This is not about the commit message. It’s way more than that. It's been going on non-stop and got increasingly worse since at least the preparation of the Python elections ~2 years ago. It is not normal what is going on here. People are scared. And it is pretty much guaranteed that this is not gonna be the last occurrence of it. On the horizon we have other language-related controversies like "whitelist" / "blacklist", renaming "master" to "main" in GIT, and who knows what else (maybe "whitespace"? or @property?).
I don't have words for the irony of complaining about changing words while objecting to the wording in a commit message. Especially considering the commit message isn't nearly as visible as the places that people have actually been fixing things like master/slave.
And every time that's gonna happen the motivation is gonna be about white supremacy/privilege/guilt etc. Because it's always about that, and we'll be having this discussion once again. On one hand Python gladly takes our patches and everything is smooth,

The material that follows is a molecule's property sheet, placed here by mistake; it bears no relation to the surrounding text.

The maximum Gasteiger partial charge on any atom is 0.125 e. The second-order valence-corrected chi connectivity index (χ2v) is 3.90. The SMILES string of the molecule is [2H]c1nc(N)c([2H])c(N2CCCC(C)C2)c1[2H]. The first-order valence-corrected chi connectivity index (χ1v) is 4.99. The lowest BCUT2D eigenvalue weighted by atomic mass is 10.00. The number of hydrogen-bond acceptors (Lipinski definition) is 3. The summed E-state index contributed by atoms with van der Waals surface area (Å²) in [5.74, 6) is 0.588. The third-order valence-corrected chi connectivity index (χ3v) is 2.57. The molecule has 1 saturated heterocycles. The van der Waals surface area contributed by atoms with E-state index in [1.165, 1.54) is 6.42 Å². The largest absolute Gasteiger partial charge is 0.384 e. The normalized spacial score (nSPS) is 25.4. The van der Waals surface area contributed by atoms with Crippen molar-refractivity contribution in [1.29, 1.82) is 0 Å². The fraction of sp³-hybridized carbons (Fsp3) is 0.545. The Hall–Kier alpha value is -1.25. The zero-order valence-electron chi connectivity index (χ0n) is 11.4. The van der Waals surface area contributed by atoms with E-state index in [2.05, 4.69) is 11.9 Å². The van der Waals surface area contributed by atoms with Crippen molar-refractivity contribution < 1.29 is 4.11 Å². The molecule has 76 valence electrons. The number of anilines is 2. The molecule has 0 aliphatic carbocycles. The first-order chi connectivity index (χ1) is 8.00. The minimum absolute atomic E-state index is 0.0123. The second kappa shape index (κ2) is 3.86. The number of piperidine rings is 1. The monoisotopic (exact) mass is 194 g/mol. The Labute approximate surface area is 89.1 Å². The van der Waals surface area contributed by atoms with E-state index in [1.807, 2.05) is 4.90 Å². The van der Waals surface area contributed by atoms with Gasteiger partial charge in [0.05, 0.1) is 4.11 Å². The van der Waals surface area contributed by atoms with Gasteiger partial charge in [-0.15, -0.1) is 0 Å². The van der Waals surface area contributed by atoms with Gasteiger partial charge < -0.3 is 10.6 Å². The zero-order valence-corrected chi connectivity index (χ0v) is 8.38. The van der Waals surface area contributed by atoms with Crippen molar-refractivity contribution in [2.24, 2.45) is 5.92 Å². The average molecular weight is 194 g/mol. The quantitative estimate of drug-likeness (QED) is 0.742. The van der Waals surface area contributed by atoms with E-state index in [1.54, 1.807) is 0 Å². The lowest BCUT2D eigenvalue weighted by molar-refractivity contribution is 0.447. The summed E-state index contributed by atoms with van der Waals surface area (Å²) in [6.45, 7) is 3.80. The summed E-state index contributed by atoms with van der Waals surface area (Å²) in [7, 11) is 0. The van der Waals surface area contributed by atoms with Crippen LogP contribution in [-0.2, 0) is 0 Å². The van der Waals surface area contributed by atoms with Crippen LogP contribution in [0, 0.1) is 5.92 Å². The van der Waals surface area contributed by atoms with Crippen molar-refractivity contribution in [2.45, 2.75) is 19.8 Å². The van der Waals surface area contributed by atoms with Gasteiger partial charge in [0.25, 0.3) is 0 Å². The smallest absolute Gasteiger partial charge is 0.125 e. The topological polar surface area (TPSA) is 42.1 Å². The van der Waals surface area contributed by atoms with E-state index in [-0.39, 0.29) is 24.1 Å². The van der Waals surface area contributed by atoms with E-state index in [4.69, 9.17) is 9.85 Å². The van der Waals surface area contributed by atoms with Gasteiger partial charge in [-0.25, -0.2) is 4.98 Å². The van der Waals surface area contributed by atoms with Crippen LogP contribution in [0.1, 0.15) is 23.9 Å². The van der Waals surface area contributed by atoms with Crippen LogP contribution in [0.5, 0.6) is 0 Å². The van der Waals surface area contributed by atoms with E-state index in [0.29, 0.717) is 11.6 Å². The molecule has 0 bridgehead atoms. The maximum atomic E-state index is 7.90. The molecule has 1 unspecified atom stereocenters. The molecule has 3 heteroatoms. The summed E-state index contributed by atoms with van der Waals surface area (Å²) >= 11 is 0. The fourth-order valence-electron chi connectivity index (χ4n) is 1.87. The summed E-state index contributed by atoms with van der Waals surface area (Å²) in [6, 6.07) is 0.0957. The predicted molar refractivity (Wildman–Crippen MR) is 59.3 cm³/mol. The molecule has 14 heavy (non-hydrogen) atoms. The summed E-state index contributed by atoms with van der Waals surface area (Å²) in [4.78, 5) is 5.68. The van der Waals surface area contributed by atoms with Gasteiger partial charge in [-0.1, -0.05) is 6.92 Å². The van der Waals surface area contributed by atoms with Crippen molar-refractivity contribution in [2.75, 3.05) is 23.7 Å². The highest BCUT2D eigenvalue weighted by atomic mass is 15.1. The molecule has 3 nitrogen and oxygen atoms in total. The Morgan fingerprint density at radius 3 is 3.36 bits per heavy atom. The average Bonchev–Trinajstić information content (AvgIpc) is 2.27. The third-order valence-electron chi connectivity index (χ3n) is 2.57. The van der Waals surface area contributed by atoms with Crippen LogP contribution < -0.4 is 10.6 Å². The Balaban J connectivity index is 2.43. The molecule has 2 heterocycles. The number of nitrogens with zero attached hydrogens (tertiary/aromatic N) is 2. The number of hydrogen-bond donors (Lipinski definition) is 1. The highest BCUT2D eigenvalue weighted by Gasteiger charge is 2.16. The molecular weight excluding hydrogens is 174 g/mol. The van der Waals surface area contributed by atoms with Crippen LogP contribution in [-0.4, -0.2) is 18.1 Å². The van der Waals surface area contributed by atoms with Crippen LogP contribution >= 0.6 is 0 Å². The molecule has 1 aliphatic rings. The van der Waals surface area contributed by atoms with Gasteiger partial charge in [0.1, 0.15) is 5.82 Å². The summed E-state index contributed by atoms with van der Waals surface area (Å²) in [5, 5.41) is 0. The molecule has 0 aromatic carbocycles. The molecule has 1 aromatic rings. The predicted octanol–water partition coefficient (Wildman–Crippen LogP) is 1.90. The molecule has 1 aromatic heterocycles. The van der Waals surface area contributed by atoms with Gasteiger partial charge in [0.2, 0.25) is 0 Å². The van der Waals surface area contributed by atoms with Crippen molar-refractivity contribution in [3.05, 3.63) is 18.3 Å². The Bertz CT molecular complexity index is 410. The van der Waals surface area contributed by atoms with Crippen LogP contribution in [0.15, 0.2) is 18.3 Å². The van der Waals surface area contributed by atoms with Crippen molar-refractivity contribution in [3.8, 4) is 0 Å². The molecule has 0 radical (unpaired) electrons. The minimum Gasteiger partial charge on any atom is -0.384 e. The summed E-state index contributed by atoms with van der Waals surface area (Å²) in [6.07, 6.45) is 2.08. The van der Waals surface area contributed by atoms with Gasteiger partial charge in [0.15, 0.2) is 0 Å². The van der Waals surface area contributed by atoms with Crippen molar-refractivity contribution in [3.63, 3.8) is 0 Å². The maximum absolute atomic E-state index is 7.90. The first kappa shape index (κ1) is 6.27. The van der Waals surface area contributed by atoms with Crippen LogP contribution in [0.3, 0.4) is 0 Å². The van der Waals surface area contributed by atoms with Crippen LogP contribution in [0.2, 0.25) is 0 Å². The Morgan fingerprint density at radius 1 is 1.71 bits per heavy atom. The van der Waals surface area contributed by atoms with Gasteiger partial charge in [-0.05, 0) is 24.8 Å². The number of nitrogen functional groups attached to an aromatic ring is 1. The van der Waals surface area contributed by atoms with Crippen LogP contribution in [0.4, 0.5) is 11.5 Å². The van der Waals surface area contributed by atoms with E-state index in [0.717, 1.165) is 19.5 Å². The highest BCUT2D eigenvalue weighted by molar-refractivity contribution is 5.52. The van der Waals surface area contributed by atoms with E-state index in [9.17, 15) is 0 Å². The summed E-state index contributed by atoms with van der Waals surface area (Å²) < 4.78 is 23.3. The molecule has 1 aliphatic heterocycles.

I'm not sure who 'our' is in this sentence, but I'm certainly not glad Python ever took any of your patches. No contribution to Python outweighs the harm you're doing by espousing and advocating for these views. This kind of sentiment scares away a lot of valuable contributors -- I know this because *they have told me* -- and that you're doing it while arguing against a change to a different (unintentional but still harmful) gatekeeping mechanism just makes it so much worse.
on the other hand it wants us to not only accept "this" and be quiet, but also to take a stand and be an ally in the battle against the vocabulary "or else". So what's the point of contributing if the emotional distress and the risk that comes with it are so high?
This is exactly why we want you to stop, yes. You're causing a lot of emotional distress in people, and putting people at risk. You're even causing it in people *in your purported demographic*, like me, let alone the people you're trying to disadvantage. Stop it.